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Re: SQL Injection Attack

Postby dunpealhunter » Fri Dec 30, 2011 12:48 pm

The person who did this did not do it to harm thetvdb, at least not according to the article at tweakers.net. He informed thetvdb over a week ago about the security hole and only when no action was taken he published his results to tweakers.net.

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Re: SQL Injection Attack

Postby Coco » Fri Dec 30, 2011 1:00 pm

The current site has tons of security holes,and we don't have time to fix them all. We decided to fix them by making an entirely new site with proper security rather than waste time we don't have on the current site. If people keep attacking the current site the only thing they might manage to do is get us to shut it down completely until we can finish the new one.
Please don't PM me. Post in the forums instead unless there is a very good reason for a PM or I won't respond.

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Re: SQL Injection Attack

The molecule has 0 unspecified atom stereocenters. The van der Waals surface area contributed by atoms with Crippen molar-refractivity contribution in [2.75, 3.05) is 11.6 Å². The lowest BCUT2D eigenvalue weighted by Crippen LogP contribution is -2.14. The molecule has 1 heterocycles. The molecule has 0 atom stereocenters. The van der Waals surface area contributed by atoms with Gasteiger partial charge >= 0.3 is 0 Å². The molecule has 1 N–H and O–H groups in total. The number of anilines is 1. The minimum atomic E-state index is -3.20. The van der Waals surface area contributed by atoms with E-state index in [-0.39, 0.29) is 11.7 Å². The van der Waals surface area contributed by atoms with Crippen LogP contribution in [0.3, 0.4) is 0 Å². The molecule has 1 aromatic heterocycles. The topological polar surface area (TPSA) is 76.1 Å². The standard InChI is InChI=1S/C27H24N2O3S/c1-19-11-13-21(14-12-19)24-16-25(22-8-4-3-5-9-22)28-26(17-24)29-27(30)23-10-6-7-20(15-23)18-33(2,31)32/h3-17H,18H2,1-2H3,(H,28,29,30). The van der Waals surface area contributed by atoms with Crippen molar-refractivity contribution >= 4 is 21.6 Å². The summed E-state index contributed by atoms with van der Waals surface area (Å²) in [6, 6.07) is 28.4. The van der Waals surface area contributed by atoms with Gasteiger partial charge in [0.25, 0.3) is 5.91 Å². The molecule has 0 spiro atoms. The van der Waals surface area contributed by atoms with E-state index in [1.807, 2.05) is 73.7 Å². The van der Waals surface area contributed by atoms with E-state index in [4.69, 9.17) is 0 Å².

Postby dwjp90 » Sat Dec 31, 2011 7:33 am

Please, we ask that If anyone notices unauthorized changes to any shows to quickly report them on the forums.
I'm semi-retired atm, but I appear occasionally

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Re: SQL Injection Attack

Postby kross » Mon Feb 13, 2012 5:28 am

I was using thetvdb with XBMC some time ago and just came across recently and noticed the SQL flaws too. Seems you lowered the risk a little bit by some kind of basic intrusion detection, hehe.

Of course an IDS shouldn't be the main security concept, but as you have stated the current code is hard to maintain, so you may want to have a look at https://phpids.org. It is an intrusion detection system written in PHP and detects A LOT of SQL and XSS attacks. Unfortunately the website is offline currently, I hope they will come back and the project is still alive. I took a detailed look at PHPIDS two or three years ago and it did a good job so far.

But now why i'm initially signed up: If you're writing the site new from scratch, did you thought about developing it publicly as a open source project on Github? Some advantages:
  • Other programmers may contribute code